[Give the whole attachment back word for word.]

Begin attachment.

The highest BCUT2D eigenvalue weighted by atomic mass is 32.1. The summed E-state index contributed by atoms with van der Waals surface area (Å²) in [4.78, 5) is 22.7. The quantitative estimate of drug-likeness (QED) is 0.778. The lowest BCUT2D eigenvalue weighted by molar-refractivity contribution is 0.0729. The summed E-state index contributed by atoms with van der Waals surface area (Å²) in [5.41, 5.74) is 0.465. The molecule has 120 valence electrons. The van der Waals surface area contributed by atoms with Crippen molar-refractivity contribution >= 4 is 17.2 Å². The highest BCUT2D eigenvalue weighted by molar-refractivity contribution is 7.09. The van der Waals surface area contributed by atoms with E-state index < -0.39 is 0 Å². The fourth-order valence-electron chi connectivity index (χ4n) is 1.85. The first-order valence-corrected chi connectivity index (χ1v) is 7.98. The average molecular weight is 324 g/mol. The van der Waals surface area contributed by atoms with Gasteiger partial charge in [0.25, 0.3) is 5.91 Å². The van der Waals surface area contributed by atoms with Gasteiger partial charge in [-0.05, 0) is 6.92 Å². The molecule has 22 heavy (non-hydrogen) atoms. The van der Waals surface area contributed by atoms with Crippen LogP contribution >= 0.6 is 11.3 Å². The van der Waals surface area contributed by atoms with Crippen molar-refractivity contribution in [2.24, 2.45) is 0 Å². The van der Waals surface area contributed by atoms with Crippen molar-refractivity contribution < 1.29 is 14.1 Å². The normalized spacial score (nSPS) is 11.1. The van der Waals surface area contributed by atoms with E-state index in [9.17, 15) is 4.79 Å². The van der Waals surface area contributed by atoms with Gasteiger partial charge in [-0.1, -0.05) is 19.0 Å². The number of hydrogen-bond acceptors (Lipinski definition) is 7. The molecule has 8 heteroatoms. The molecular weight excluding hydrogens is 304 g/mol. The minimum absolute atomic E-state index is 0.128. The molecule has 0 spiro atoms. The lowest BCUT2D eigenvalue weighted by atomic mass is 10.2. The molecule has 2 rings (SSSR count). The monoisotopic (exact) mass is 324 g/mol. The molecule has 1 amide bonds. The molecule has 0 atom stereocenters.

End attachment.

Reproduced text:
The highest BCUT2D eigenvalue weighted by atomic mass is 32.1. The summed E-state index contributed by atoms with van der Waals surface area (Å²) in [4.78, 5) is 22.7. The quantitative estimate of drug-likeness (QED) is 0.778. The lowest BCUT2D eigenvalue weighted by molar-refractivity contribution is 0.0729. The summed E-state index contributed by atoms with van der Waals surface area (Å²) in [5.41, 5.74) is 0.465. The molecule has 120 valence electrons. The van der Waals surface area contributed by atoms with Crippen molar-refractivity contribution >= 4 is 17.2 Å². The highest BCUT2D eigenvalue weighted by molar-refractivity contribution is 7.09. The van der Waals surface area contributed by atoms with E-state index < -0.39 is 0 Å². The fourth-order valence-electron chi connectivity index (χ4n) is 1.85. The first-order valence-corrected chi connectivity index (χ1v) is 7.98. The average molecular weight is 324 g/mol. The van der Waals surface area contributed by atoms with Gasteiger partial charge in [0.25, 0.3) is 5.91 Å². The van der Waals surface area contributed by atoms with Gasteiger partial charge in [-0.05, 0) is 6.92 Å². The molecule has 22 heavy (non-hydrogen) atoms. The van der Waals surface area contributed by atoms with Crippen LogP contribution >= 0.6 is 11.3 Å². The van der Waals surface area contributed by atoms with Crippen molar-refractivity contribution in [2.24, 2.45) is 0 Å². The van der Waals surface area contributed by atoms with Crippen molar-refractivity contribution < 1.29 is 14.1 Å². The normalized spacial score (nSPS) is 11.1. The van der Waals surface area contributed by atoms with E-state index in [9.17, 15) is 4.79 Å². The van der Waals surface area contributed by atoms with Gasteiger partial charge in [-0.1, -0.05) is 19.0 Å². The number of hydrogen-bond acceptors (Lipinski definition) is 7. The molecule has 8 heteroatoms. The molecular weight excluding hydrogens is 304 g/mol. The minimum absolute atomic E-state index is 0.128. The molecule has 0 spiro atoms. The lowest BCUT2D eigenvalue weighted by atomic mass is 10.2. The molecule has 2 rings (SSSR count). The monoisotopic (exact) mass is 324 g/mol. The molecule has 1 amide bonds. The molecule has 0 atom stereocenters.